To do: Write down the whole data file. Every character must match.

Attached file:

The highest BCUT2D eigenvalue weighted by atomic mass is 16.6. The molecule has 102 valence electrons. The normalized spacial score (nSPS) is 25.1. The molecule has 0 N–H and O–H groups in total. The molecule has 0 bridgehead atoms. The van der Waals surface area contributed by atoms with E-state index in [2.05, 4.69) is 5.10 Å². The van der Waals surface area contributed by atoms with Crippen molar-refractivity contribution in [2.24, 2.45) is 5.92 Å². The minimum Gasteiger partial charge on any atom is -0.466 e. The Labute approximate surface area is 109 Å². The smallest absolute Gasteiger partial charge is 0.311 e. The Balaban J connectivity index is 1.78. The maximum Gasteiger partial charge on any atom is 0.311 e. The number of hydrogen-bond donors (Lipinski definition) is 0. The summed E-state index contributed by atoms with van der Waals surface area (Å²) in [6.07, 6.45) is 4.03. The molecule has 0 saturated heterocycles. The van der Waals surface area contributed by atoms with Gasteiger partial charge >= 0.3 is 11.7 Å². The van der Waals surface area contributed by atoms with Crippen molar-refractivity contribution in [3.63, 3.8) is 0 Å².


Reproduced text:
The highest BCUT2D eigenvalue weighted by atomic mass is 16.6. The molecule has 102 valence electrons. The normalized spacial score (nSPS) is 25.1. The molecule has 0 N–H and O–H groups in total. The molecule has 0 bridgehead atoms. The van der Waals surface area contributed by atoms with E-state index in [2.05, 4.69) is 5.10 Å². The van der Waals surface area contributed by atoms with Crippen molar-refractivity contribution in [2.24, 2.45) is 5.92 Å². The minimum Gasteiger partial charge on any atom is -0.466 e. The Labute approximate surface area is 109 Å². The smallest absolute Gasteiger partial charge is 0.311 e. The Balaban J connectivity index is 1.78. The maximum Gasteiger partial charge on any atom is 0.311 e. The number of hydrogen-bond donors (Lipinski definition) is 0. The summed E-state index contributed by atoms with van der Waals surface area (Å²) in [6.07, 6.45) is 4.03. The molecule has 0 saturated heterocycles. The van der Waals surface area contributed by atoms with Gasteiger partial charge >= 0.3 is 11.7 Å². The van der Waals surface area contributed by atoms with Crippen molar-refractivity contribution in [3.63, 3.8) is 0 Å².